Such a hybrid axle may be used as the drive axle of an implement trailing a vehicle, wherein the mechanical power may be supplied by a PTO shaft of the vehicle to the trailed implement, and wherein the electrical energy provided by the generator is fed through cables and connectors to the electric motors of the drive axle of the trailed implement. Either the vehicle, the trailed implement, or both may have at least one such hybrid axle. Furthermore, the trailed implement may be provided with electrical individual wheel drives.
Preferrably, a change-speed gearbox is coupled between the engine and the summing gear and can be shifted between at least two transmission ratios. Also, the engine preferrably directly and mechanically drives a front PTO shaft and/or a rear PTO shaft. This saves frequent energy conversion from mechanical into electrical and back again into mechanical energy, which could result in a reduction in the efficiency. The change-speed gearbox for the PTO shaft drive may also serve for the hybrid drive, thus eliminating transmission components. To this end a change-speed gearbox which can be shifted between at least two different transmission ratios can be integrated into the drive axle and be driven by the drive shaft. Such a gearbox output may be selectively coupled to the summing gears of the individual wheel drives of the drive axle and/or a PTO shaft.
FIG. 1 is a schematic diagram of an agricultural tractor.
FIG. 2 is a schematic diagram of an individual wheel hybrid drive according to the invention.
FIG. 3 is a schematic diagram of the drive concept according to the invention for a vehicle rear axle.
Referring to FIG. 1, the vehicle comprises a vehicle frame 10, as is described in EP-A 0 075 484 or as known from John Deere tractors of the 6000 series. The vehicle frame 10 is carried on steering front wheels 12 and non-steering rear wheels 14. An internal combustion engine 16 and a three-phase generator 18 driven by the internal combustion engine 16 are mounted on the vehicle frame 10. The internal combustion engine 16 is supplied by a mechanically or electronically controlled fuel injection unit 20.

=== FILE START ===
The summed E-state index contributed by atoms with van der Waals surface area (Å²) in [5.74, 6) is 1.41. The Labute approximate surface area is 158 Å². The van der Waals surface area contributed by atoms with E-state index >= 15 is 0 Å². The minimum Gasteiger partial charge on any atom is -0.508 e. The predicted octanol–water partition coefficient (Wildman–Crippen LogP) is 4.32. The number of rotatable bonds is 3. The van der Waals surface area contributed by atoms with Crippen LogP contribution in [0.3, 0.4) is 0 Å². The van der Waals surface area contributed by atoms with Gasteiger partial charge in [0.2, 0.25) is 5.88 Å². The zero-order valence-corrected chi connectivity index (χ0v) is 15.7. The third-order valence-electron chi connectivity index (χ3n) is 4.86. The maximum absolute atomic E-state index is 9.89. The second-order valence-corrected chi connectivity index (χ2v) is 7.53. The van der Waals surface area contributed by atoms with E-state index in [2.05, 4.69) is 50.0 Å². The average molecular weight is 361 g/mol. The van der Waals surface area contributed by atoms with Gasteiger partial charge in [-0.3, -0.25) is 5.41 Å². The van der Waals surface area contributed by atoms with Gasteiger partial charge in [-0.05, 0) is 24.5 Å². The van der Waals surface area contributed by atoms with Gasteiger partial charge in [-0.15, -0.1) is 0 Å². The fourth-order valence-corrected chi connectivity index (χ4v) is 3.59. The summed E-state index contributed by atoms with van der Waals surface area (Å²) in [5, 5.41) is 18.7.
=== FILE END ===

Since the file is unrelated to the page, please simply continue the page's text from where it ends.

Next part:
The internal combustion engine 16 drives a front drive shaft 24 through at least one first universal joint 22 and a rear drive shaft 28 through at least one second universal joint 26. Gear components and/or clutches (not shown) can be arranged in between the internal combustion engine 16 and the drive shafts 24, 26. The front drive shaft 24 drives a front PTO shaft (not shown), if desired through a PTO shaft change-speed gearbox (not shown) and a PTO shaft clutch. The rear drive shaft 28 is coupled to a change-speed gearbox of the rear axle 34, as will be explained in more detail with reference to FIG. 3, and supplies the mechanical drive for the hybrid drive of the rear axle 34 and for the rear PTO shaft.
The front axle 36 carries two steered front wheels 12, which are each driven by an associated electric motor 44, such as are known from DE-A 4 108 647. The output power of the three-phase generator 18 is converted to direct current by a rectifier 30 and distributed to the electric motors of the individual wheel drives by means of inverters 31 associated with each electric motor and an electronic control device 32. The motors are preferably low cost asynchronous motors.
An individual wheel hybrid drive for a rear wheel 14 of the rear axle 34 in accordance with the invention is shown in FIG. 2. The axle body 38 of the rear axle 34 engages with a final drive housing 42, radially offset from the wheel axis 40. Within the final drive housing 42 are an electric motor 44 and a summing gear 46 in the form of a Ravigneaux set. The rear wheel 14 is rotatably mounted on the final drive housing 42 by means of a wheel bearing 48 and is driven from the summing gear 46 via a final drive gearbox 50 formed as a planetary gear.